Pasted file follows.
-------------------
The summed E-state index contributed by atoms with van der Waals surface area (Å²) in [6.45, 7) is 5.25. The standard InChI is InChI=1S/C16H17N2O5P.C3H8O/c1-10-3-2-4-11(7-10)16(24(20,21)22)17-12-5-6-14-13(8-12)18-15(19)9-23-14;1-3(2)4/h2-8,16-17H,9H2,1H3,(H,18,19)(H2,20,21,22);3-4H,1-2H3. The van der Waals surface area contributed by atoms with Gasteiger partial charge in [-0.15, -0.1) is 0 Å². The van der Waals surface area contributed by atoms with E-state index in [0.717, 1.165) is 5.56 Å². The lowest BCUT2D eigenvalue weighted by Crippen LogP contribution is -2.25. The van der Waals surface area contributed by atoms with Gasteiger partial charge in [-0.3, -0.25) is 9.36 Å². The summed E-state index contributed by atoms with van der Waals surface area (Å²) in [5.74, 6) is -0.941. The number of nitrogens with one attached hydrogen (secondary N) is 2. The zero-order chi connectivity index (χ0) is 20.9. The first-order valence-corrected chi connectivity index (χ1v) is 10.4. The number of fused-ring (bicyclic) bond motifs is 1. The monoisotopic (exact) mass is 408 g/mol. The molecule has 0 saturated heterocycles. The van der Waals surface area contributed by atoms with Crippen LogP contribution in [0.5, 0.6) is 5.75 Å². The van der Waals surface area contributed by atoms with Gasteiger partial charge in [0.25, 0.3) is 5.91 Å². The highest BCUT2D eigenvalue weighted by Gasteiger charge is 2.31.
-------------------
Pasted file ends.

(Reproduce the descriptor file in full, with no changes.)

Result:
The summed E-state index contributed by atoms with van der Waals surface area (Å²) in [6.45, 7) is 5.25. The standard InChI is InChI=1S/C16H17N2O5P.C3H8O/c1-10-3-2-4-11(7-10)16(24(20,21)22)17-12-5-6-14-13(8-12)18-15(19)9-23-14;1-3(2)4/h2-8,16-17H,9H2,1H3,(H,18,19)(H2,20,21,22);3-4H,1-2H3. The van der Waals surface area contributed by atoms with Gasteiger partial charge in [-0.15, -0.1) is 0 Å². The van der Waals surface area contributed by atoms with E-state index in [0.717, 1.165) is 5.56 Å². The lowest BCUT2D eigenvalue weighted by Crippen LogP contribution is -2.25. The van der Waals surface area contributed by atoms with Gasteiger partial charge in [-0.3, -0.25) is 9.36 Å². The summed E-state index contributed by atoms with van der Waals surface area (Å²) in [5.74, 6) is -0.941. The number of nitrogens with one attached hydrogen (secondary N) is 2. The zero-order chi connectivity index (χ0) is 20.9. The first-order valence-corrected chi connectivity index (χ1v) is 10.4. The number of fused-ring (bicyclic) bond motifs is 1. The monoisotopic (exact) mass is 408 g/mol. The molecule has 0 saturated heterocycles. The van der Waals surface area contributed by atoms with Crippen LogP contribution in [0.5, 0.6) is 5.75 Å². The van der Waals surface area contributed by atoms with Gasteiger partial charge in [0.25, 0.3) is 5.91 Å². The highest BCUT2D eigenvalue weighted by Gasteiger charge is 2.31.